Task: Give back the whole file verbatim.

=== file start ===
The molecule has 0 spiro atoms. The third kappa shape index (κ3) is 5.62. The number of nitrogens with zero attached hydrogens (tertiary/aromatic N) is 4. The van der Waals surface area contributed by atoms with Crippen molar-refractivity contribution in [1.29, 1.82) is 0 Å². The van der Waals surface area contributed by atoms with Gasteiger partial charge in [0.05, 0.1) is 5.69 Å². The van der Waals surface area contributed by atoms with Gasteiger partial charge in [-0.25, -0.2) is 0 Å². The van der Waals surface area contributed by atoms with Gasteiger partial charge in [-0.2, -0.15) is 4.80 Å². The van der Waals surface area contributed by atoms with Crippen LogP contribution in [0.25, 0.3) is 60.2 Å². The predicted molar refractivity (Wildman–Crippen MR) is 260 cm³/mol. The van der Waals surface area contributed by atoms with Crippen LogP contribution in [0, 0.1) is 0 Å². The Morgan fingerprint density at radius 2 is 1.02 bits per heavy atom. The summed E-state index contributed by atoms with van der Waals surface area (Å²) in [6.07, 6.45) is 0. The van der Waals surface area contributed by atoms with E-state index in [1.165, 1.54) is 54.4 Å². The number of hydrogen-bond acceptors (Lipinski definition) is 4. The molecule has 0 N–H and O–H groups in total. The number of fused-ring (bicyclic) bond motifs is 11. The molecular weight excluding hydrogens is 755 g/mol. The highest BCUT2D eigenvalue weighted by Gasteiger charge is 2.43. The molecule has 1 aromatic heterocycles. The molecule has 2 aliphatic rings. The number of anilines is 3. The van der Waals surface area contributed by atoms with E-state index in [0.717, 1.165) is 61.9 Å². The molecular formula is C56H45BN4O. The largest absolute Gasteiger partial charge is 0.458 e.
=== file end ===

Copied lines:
The molecule has 0 spiro atoms. The third kappa shape index (κ3) is 5.62. The number of nitrogens with zero attached hydrogens (tertiary/aromatic N) is 4. The van der Waals surface area contributed by atoms with Crippen molar-refractivity contribution in [1.29, 1.82) is 0 Å². The van der Waals surface area contributed by atoms with Gasteiger partial charge in [0.05, 0.1) is 5.69 Å². The van der Waals surface area contributed by atoms with Gasteiger partial charge in [-0.25, -0.2) is 0 Å². The van der Waals surface area contributed by atoms with Gasteiger partial charge in [-0.2, -0.15) is 4.80 Å². The van der Waals surface area contributed by atoms with Crippen LogP contribution in [0.25, 0.3) is 60.2 Å². The predicted molar refractivity (Wildman–Crippen MR) is 260 cm³/mol. The van der Waals surface area contributed by atoms with Crippen LogP contribution in [0, 0.1) is 0 Å². The Morgan fingerprint density at radius 2 is 1.02 bits per heavy atom. The summed E-state index contributed by atoms with van der Waals surface area (Å²) in [6.07, 6.45) is 0. The van der Waals surface area contributed by atoms with E-state index in [1.165, 1.54) is 54.4 Å². The number of hydrogen-bond acceptors (Lipinski definition) is 4. The molecule has 0 N–H and O–H groups in total. The number of fused-ring (bicyclic) bond motifs is 11. The molecular weight excluding hydrogens is 755 g/mol. The highest BCUT2D eigenvalue weighted by Gasteiger charge is 2.43. The molecule has 1 aromatic heterocycles. The molecule has 2 aliphatic rings. The number of anilines is 3. The van der Waals surface area contributed by atoms with E-state index in [0.717, 1.165) is 61.9 Å². The molecular formula is C56H45BN4O. The largest absolute Gasteiger partial charge is 0.458 e.